Interesting Facts about Marsupials

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The kangaroo, one of the many types of marsupials, still flourishes, but only in Australia, as they have for millions of years, housing their babies in outside pockets. While many other animals have adapted over the years, the kangaroo has remained relatively unchanged. There are 50 some species, some of which are small like rabbits and some which can climb trees, living in Australia, Tasmania, northward to New Guinea and also in some neighboring islands.


The new born kangaroo is less than an inch long and semi-transparent like a worm. Three could easily fit in a teaspoon. The only part of the baby that is fully developed is its tiny front paws which are very similar to hands. The tiny baby grips a hold of mom’s fur and makes the journey to his mother’s pouch. Once there he attaches himself to her milk gland and she pumps milk into him, as he does not have the ability to feed himself. In order to keep him safely inside she has special muscles which keep her pouch securely around him.


The marsupials vary not only is size and appearance, but also in behavior. Some of the differences are:

  • A kangaroo can survive longer without water than a camel
  • Kangaroos graze on grass.
  • The koala lives in trees and has a fondness for eucalyptus. It will carefully smell the leaf before eating as it quite discriminating and will not
  • eat just any eucalyptus.

  • The Tasmanian devil will attack other marsupials and animals and eat them.
  • The wombat burrows underground like a groundhog.
  • The opossum is the only marsupial which is still present in the United States.
  • The kangaroo rat scurries around eating grains, insects and berries. It can cover territory quite quickly also.
  • Macropods is another name used to refer to kangaroos, because it means big foot. Standing upright, they are actually on their tip toes. The heel of their hind feet appears to be a backward bent knee, but this long foot enables them to leap great heights.
  • Horses have nothing on a kangaroo, when it comes to speed.
  • Some marsupials, like the kangaroo, have pouches facing up, some like the koala, wombat, and bandicoot have pouches facing down, some only have fold of skin rather than a full pouch and some have no pouch at all.


The opossum defends itself by playing possum, and does it so well that one might actually believe it be dead. They assume a catatonic state and remain there until the danger has passed. Unfortunately, according to Discovery , this does not assist the opossum in the case of an oncoming car.


Quick facts about opossums:

  • Quite adaptable and will live wherever it can find water, food and shelter.
  • It climbs trees but does not hang by its tail,
  • Have many predators: humans, humans in cars, dogs, cats, owls and larger wildlife.
  • Is a solitary animal, moves slow, they will hiss and growl showing all 50 Sharp teeth but avoid confrontations and will generally play “possum” rather than fight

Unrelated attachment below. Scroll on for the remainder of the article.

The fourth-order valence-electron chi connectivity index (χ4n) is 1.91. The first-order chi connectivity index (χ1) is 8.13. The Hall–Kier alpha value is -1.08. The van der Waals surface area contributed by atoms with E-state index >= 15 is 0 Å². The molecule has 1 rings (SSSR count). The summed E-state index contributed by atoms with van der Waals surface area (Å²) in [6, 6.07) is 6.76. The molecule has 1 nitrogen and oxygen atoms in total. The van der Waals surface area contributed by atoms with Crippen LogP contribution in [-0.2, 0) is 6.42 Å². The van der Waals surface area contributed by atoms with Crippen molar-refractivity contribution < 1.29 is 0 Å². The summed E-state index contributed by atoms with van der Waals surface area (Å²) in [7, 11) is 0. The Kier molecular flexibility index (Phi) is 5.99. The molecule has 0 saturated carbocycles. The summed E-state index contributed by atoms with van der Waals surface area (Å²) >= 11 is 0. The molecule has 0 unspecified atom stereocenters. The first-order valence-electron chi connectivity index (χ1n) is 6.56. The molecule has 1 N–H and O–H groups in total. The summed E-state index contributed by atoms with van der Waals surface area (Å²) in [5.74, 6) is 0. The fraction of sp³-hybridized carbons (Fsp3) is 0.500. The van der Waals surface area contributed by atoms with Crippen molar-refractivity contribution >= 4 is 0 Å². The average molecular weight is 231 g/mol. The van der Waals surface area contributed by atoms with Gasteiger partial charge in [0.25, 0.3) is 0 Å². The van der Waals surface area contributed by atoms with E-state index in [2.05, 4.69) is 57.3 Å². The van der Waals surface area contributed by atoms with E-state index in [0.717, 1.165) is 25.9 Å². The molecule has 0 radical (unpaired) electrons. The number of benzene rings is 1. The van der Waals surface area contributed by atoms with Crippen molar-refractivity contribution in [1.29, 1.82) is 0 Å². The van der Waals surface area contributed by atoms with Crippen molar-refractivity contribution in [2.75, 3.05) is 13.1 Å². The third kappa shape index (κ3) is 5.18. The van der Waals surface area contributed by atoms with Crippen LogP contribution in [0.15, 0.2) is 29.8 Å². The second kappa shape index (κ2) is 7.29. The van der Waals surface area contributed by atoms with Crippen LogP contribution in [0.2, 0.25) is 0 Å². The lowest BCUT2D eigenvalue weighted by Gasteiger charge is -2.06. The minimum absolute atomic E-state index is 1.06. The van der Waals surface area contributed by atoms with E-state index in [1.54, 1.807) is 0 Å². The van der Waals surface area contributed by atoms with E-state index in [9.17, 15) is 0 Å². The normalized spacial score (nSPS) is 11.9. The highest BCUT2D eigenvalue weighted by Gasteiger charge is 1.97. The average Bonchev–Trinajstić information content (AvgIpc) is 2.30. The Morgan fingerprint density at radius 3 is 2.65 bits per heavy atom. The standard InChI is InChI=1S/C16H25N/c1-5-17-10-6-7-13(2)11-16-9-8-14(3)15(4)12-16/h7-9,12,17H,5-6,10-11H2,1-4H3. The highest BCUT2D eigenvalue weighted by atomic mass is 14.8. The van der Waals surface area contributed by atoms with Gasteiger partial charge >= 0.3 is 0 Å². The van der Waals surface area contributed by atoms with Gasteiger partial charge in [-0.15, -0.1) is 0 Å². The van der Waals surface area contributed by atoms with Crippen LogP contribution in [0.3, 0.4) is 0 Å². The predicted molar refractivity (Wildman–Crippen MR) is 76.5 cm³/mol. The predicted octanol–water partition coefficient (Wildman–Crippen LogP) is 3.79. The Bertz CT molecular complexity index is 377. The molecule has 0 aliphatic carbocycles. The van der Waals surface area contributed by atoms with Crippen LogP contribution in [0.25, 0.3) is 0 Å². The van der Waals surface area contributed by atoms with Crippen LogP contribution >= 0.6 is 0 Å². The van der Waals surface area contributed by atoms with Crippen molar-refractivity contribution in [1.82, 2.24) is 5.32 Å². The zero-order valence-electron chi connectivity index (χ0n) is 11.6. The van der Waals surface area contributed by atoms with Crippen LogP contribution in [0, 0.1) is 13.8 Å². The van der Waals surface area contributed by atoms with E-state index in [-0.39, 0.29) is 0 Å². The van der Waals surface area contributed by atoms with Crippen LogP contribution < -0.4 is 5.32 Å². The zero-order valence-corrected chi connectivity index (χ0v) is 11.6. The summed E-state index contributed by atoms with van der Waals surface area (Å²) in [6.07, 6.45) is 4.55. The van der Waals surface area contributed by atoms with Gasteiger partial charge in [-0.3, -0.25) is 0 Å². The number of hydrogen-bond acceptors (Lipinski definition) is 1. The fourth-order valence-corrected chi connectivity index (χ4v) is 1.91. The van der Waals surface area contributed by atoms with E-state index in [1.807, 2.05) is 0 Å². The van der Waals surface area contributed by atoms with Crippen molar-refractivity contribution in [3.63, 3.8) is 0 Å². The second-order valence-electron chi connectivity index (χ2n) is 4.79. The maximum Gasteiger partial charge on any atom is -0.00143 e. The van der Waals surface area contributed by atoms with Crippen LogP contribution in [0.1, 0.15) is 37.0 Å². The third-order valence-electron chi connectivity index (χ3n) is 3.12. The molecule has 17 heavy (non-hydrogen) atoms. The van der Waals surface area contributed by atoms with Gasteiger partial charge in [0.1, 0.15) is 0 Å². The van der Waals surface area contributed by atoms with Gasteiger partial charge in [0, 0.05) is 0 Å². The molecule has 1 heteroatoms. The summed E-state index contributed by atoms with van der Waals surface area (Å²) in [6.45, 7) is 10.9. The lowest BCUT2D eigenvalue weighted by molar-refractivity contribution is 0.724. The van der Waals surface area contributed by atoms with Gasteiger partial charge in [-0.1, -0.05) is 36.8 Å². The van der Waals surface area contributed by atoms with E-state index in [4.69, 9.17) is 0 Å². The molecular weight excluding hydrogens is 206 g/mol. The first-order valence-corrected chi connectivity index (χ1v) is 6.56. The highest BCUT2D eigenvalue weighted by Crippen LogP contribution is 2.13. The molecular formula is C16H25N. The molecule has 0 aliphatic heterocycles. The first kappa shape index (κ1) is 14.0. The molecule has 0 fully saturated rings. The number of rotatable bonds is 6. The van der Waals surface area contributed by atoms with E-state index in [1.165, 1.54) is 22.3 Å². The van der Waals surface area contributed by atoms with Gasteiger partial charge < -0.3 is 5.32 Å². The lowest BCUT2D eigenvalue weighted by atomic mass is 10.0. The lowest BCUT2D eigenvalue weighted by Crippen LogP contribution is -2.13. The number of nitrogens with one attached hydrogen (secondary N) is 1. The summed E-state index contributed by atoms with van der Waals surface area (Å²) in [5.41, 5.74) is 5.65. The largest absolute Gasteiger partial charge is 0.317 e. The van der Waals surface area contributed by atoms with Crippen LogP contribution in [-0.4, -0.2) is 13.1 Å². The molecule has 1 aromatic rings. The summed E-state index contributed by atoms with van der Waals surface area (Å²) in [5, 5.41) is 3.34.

• Are omnivorous, eating insects, snails, rodents, berries, fruit, grasses, leaves, carrion, eggs, vegetables, cock roaches, beetles, slugs, dog and cat food, table scraps and sometimes snakes.
  • Had a thumb on each hind paw.
  • Belongs to the earth’s oldest surviving mammal family, being around for some 70 million years
  • Gives birth only 13 days after conception of 5 to 8 young.
  • The ones who are lucky enough to survive will do the same
  • Babies are 7 to 9 inches long from nose to bottom and weigh from 10 ounces to 1 pound.
  • Tests performed on this animal show an intelligence higher than a dog, and similar to a pig
  • Is beneficial in removing pests from our vegetation
  • Causes no property damage or harm to humans
  • Carries the smallest danger of disease to the population
  • Has a distinctive waddle as it crosses the road


While rats may not appeal to many, this tiny rat kangaroo is kind of cute. Note the hind legs. Like its cousin, the kangaroo, the rat kangaroo leaps from place to place. Like a field mouse it is a valuable link in our food chain ridding our vegetation of unwanted pests.

Unfortunately, it is in danger of extinction because of dogs, foxes, rabbits, goats, pigs and mankind.

The Koala seldom drinks but frequently sleeps

The koala seldom drinks water, relying on the moisture found in the eucalyptus leaves, bark and other leaves such as the wattle tree, tea tree and paperbark tree which are indigenous to Australia.

They eat approximately 200 to 500 grams of leaves per day and sleep approximately 16 hours a day. Their diet consists of very little protein so they must conserve energy to survive.


The wombat is quite interesting to look at. It is more like the koala than any of the other marsupials.

There are some very interesting stories to be found at Rob Screiner’s site along with photos, which state they are copy written, so I left them there for the reader to visit on their own.

Among some of the more interesting facts was:

  • The wombat’s teeth are rootless, meaning that they grow continuously throughout their lives,
  • The baby is raised in the pouch for about 6 months and then remains with mom for another year.
  • They have a life expectancy of around 5 years.
  • Their enemies are Dingos, humans and car accidents.
  • They are territorial and will defend their territory from strange wombats.
  • There are three species known, and all are pictured at Screiner’s site.

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